The nice, mild weather we have been fortunate to have will soon be ending. Beginning this Friday, temperatures will start to fall, with lows around 29 degrees Saturday night into Sunday morning. The dreaded S-word (snow) is also in the forecast for Saturday. With cold temperatures on the way, everyone will be looking for ways to stay warm. For a few folks, that may include turning on the furnace for the first time or utilizing other alternate heating sources such as fireplaces, space heaters, wood-burning stoves, and kerosene heaters. But did you know that according to the National Fire Protection Association, heating equipment is one of the leading causes of home fire deaths and carbon monoxide poisoning? However, by taking the necessary precautions you can prevent most tragedies from occurring.
Here are some simple safety tips:
• Have heating equipment and chimneys cleaned and inspected every year by a qualified professional.
• Keep anything that can burn at least three feet away from heating equipment and keep children at least three (3) feet away.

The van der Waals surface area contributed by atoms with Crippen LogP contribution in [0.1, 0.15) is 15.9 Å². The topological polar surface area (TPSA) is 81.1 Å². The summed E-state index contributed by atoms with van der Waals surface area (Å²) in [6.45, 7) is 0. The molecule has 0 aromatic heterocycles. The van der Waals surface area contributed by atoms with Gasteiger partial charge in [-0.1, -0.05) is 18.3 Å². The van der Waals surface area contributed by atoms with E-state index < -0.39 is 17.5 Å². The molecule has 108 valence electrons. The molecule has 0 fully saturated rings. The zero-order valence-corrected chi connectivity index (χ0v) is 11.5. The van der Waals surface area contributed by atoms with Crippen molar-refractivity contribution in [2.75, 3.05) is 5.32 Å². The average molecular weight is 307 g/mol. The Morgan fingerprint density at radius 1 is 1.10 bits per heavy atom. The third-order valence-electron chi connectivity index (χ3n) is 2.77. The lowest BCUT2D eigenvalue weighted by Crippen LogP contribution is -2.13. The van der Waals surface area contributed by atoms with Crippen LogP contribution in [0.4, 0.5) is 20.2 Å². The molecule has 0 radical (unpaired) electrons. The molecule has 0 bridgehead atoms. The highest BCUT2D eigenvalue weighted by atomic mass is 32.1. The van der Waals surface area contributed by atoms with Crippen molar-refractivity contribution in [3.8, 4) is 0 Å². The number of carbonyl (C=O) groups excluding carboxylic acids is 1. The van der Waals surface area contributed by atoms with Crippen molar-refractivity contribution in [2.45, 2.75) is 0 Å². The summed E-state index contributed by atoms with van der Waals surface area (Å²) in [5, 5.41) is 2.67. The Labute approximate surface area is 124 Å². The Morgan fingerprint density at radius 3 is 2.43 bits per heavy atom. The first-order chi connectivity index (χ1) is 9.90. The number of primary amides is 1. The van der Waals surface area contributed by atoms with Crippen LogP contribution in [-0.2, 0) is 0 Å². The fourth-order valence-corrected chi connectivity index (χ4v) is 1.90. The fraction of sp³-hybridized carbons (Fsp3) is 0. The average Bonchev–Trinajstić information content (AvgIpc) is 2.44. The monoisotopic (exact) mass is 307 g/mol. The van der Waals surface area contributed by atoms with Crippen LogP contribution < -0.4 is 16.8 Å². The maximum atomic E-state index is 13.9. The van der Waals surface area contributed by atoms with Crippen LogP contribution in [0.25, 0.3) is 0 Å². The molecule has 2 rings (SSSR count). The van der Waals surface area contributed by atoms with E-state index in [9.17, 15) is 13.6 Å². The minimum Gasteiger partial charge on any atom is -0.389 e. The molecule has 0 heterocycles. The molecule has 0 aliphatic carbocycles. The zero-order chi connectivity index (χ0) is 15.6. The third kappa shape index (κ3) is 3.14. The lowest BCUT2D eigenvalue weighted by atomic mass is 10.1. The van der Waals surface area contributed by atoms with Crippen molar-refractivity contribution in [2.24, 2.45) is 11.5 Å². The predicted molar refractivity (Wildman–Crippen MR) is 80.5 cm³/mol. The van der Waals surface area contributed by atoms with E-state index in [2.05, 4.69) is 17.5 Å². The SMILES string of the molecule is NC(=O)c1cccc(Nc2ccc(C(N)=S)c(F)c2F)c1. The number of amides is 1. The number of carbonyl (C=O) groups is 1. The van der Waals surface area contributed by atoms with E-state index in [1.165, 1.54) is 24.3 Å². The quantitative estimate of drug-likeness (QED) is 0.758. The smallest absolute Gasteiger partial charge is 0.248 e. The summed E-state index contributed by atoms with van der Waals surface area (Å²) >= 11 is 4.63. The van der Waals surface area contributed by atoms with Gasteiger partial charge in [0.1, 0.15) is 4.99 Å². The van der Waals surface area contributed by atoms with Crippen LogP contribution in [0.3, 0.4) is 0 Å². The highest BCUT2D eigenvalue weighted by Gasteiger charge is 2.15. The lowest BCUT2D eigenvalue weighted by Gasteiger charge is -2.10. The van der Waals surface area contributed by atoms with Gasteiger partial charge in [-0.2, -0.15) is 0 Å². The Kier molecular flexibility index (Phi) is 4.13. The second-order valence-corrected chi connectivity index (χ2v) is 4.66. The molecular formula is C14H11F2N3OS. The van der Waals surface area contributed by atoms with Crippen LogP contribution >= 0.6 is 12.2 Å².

• Never use your oven to heat your home
• Always use the right kind of fuel, specified by the manufacturer, for fuel burning space heaters.
• Never refuel heaters indoors.
• All heaters that run on fuel should be vented.
• Before purchasing a portable heater, make sure it has “tip switches.” These switches are designed to automatically shut off the heating unit in the event it tips over.
• Remember to always turn portable heaters off when leaving the house or before going to bed.
• Glass doors or a metal screen should be placed in front of the fireplace to prevent sparks or hot ash from igniting carpets, furniture, or other combustible items.
• Do not burn charcoal designed for barbeque grills indoors not even in a fireplace or wood-burning stove. It releases odorless, but toxic, carbon monoxide fumes that can cause death.
• Install smoke alarms on every level of your home, as well as near every bedroom in the home and check the alarms monthly to be sure they are working properly. Remember to change batteries at least once a year.
• Install and maintain a carbon monoxide detector.
• Develop a family emergency plan that includes what action family members should take in case of a fire, and then practice it to make sure everyone knows what to do.
Remember by following these few simple safety tips, you can stay safe and keep warm when old man winter comes a knocking.
For more information on heating safety or emergency preparedness, contact the Marshall County Emergency Management Agency at 574-936-3740.
Disaster preparedness is everyone's responsibility!